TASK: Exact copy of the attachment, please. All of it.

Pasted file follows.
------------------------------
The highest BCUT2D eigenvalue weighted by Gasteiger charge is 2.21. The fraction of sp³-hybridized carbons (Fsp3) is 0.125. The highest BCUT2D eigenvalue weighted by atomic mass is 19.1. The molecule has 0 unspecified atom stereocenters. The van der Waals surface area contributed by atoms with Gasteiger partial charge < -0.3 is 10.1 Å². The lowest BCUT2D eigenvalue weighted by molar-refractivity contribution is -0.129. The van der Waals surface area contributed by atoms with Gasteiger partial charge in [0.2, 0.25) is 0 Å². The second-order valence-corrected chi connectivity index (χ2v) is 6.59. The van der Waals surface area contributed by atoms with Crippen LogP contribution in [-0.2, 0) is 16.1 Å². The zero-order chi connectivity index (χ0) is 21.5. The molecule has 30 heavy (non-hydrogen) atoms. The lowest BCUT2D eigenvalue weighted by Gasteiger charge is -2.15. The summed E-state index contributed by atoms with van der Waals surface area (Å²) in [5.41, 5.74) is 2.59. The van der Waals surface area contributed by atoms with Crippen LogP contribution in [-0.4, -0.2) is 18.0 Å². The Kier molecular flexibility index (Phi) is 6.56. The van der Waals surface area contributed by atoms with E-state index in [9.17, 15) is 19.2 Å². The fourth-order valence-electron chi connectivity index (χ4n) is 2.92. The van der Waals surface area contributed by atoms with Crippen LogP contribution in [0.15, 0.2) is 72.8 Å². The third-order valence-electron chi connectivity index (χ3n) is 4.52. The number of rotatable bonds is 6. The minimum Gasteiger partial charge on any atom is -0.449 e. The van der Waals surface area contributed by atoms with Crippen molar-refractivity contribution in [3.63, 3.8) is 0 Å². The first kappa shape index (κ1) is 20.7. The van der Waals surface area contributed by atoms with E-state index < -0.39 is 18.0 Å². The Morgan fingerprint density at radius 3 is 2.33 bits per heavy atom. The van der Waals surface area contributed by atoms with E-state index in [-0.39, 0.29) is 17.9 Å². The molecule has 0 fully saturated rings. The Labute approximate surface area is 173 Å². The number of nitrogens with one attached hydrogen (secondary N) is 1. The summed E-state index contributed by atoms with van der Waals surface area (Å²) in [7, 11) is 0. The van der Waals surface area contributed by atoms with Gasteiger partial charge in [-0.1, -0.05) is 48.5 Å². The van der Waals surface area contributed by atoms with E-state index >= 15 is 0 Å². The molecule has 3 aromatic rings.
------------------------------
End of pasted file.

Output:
The highest BCUT2D eigenvalue weighted by Gasteiger charge is 2.21. The fraction of sp³-hybridized carbons (Fsp3) is 0.125. The highest BCUT2D eigenvalue weighted by atomic mass is 19.1. The molecule has 0 unspecified atom stereocenters. The van der Waals surface area contributed by atoms with Gasteiger partial charge < -0.3 is 10.1 Å². The lowest BCUT2D eigenvalue weighted by molar-refractivity contribution is -0.129. The van der Waals surface area contributed by atoms with Gasteiger partial charge in [0.2, 0.25) is 0 Å². The second-order valence-corrected chi connectivity index (χ2v) is 6.59. The van der Waals surface area contributed by atoms with Crippen LogP contribution in [-0.2, 0) is 16.1 Å². The zero-order chi connectivity index (χ0) is 21.5. The molecule has 30 heavy (non-hydrogen) atoms. The lowest BCUT2D eigenvalue weighted by Gasteiger charge is -2.15. The summed E-state index contributed by atoms with van der Waals surface area (Å²) in [5.41, 5.74) is 2.59. The van der Waals surface area contributed by atoms with Crippen LogP contribution in [-0.4, -0.2) is 18.0 Å². The Kier molecular flexibility index (Phi) is 6.56. The van der Waals surface area contributed by atoms with E-state index in [9.17, 15) is 19.2 Å². The fourth-order valence-electron chi connectivity index (χ4n) is 2.92. The van der Waals surface area contributed by atoms with Crippen LogP contribution in [0.15, 0.2) is 72.8 Å². The third-order valence-electron chi connectivity index (χ3n) is 4.52. The number of rotatable bonds is 6. The minimum Gasteiger partial charge on any atom is -0.449 e. The van der Waals surface area contributed by atoms with Crippen molar-refractivity contribution in [3.63, 3.8) is 0 Å². The first kappa shape index (κ1) is 20.7. The van der Waals surface area contributed by atoms with E-state index < -0.39 is 18.0 Å². The Morgan fingerprint density at radius 3 is 2.33 bits per heavy atom. The van der Waals surface area contributed by atoms with E-state index in [-0.39, 0.29) is 17.9 Å². The molecule has 0 fully saturated rings. The Labute approximate surface area is 173 Å². The number of nitrogens with one attached hydrogen (secondary N) is 1. The summed E-state index contributed by atoms with van der Waals surface area (Å²) in [7, 11) is 0. The van der Waals surface area contributed by atoms with Gasteiger partial charge in [-0.1, -0.05) is 48.5 Å². The van der Waals surface area contributed by atoms with E-state index >= 15 is 0 Å². The molecule has 3 aromatic rings.